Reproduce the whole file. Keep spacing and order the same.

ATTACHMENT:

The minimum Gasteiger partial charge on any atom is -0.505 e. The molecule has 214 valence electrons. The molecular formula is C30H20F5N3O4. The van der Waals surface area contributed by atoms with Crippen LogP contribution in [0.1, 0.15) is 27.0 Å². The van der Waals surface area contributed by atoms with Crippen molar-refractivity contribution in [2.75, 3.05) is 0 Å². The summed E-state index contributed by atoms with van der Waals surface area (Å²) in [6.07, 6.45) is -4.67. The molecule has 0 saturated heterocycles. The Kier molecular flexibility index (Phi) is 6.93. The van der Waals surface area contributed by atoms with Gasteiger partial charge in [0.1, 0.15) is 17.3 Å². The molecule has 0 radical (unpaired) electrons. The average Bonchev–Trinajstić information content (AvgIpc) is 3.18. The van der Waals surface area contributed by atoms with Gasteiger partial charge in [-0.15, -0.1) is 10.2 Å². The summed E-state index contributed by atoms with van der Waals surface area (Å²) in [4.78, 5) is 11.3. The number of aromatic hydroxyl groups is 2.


The minimum Gasteiger partial charge on any atom is -0.505 e. The molecule has 214 valence electrons. The molecular formula is C30H20F5N3O4. The van der Waals surface area contributed by atoms with Crippen LogP contribution in [0.1, 0.15) is 27.0 Å². The van der Waals surface area contributed by atoms with Crippen molar-refractivity contribution in [2.75, 3.05) is 0 Å². The summed E-state index contributed by atoms with van der Waals surface area (Å²) in [6.07, 6.45) is -4.67. The molecule has 0 saturated heterocycles. The Kier molecular flexibility index (Phi) is 6.93. The van der Waals surface area contributed by atoms with Gasteiger partial charge in [0.1, 0.15) is 17.3 Å². The molecule has 0 radical (unpaired) electrons. The average Bonchev–Trinajstić information content (AvgIpc) is 3.18. The van der Waals surface area contributed by atoms with Gasteiger partial charge in [-0.15, -0.1) is 10.2 Å². The summed E-state index contributed by atoms with van der Waals surface area (Å²) in [4.78, 5) is 11.3. The number of aromatic hydroxyl groups is 2.